Supreme Court of Canada granted a leave to R. v. Tran and the hearing is set for January 2017, with respect to the conditional sentence order within the context of the accused being the permanent resident of Canada! Stay tuned!
36784 Thanh Tam Tran v. Minister of Public Safety and Emergency Preparedness
(FC) (Civil) (By Leave)
Immigration — Inadmissibility and removal — Permanent residents — Whether a conditional sentence of imprisonment imposed pursuant the Criminal Code is a “term of imprisonment” under s. 36(1)(a) of the Immigration and Refugee Protection Act — Whether the phrase “punishable by a maximum term of imprisonment of at least 10 years” in s. 36(1)(a) refers to the maximum term of imprisonment available at the time the person was sentenced or the maximum term of imprisonment under the law at the time admissibility is determined — Immigration and Refugee Protection Act, S.C. 2001, c. 27, s. 36(1)(a).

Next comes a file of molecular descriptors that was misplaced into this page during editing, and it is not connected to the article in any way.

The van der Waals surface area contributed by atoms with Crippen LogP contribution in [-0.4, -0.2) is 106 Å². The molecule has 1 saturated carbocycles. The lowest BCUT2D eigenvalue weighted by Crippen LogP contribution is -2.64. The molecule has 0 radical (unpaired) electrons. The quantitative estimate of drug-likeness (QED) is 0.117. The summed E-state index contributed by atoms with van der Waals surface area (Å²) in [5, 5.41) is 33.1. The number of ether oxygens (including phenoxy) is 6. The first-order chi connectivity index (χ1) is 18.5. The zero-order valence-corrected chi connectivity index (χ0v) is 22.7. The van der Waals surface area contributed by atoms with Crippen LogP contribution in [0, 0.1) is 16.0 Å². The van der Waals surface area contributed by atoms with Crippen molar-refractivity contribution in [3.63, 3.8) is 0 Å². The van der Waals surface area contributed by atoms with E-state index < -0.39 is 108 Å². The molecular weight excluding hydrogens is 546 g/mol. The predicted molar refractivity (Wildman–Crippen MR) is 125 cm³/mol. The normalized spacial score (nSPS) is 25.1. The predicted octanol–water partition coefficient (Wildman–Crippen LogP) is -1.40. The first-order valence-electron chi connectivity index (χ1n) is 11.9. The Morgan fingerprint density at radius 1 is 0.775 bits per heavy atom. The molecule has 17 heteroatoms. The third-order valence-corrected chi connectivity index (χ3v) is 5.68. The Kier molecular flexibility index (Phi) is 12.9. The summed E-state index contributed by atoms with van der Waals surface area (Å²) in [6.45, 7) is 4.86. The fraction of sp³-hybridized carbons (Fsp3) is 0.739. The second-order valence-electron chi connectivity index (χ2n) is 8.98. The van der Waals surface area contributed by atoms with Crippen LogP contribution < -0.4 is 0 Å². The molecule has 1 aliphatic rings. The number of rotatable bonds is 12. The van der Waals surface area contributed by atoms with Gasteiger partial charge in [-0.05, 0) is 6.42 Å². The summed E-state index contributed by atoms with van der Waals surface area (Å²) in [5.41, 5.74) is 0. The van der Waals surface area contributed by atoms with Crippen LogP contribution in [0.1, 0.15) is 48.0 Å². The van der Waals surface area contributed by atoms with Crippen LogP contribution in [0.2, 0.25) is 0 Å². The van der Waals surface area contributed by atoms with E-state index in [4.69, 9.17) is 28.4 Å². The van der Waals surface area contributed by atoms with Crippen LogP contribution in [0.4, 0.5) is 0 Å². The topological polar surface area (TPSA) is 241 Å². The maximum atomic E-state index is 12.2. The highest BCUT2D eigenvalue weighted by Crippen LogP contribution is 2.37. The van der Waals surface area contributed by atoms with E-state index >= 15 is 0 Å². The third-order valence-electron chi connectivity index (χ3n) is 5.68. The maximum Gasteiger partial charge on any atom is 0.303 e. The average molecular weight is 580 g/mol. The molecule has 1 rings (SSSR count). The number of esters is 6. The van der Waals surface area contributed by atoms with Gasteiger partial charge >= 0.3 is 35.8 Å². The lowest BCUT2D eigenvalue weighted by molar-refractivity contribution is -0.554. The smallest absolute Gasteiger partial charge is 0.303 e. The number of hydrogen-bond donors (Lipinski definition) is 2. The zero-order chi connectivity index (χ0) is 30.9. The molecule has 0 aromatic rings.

On January 18, 2013, Mr. Tran, a permanent resident in Canada, was convicted for operating a large marijuana grow operation with others and theft of electricity. Under s. 36(1)(a) of the Immigration and Refugee Protection Act, permanent residents are inadmissible to Canada for “serious criminality” if they have been “convicted in Canada of an offence under an Act of Parliament punishable by a maximum term of imprisonment of at least 10 years, or of an offence under an Act of Parliament for which a term of imprisonment of more than six months has been imposed”. The maximum sentence for the marijuana offence was 7 years at the time of the offence but 14 years at the time of Mr. Tran’s conviction. Mr. Tran was given a 12-month conditional sentence order. On October 10, 2013, a delegate of the Minister of Public Safety Canada referred Mr. Tran to the Immigration Division of the Immigration and Refugee Board for an admissibility hearing to determine whether to order his removal from Canada for serious criminality.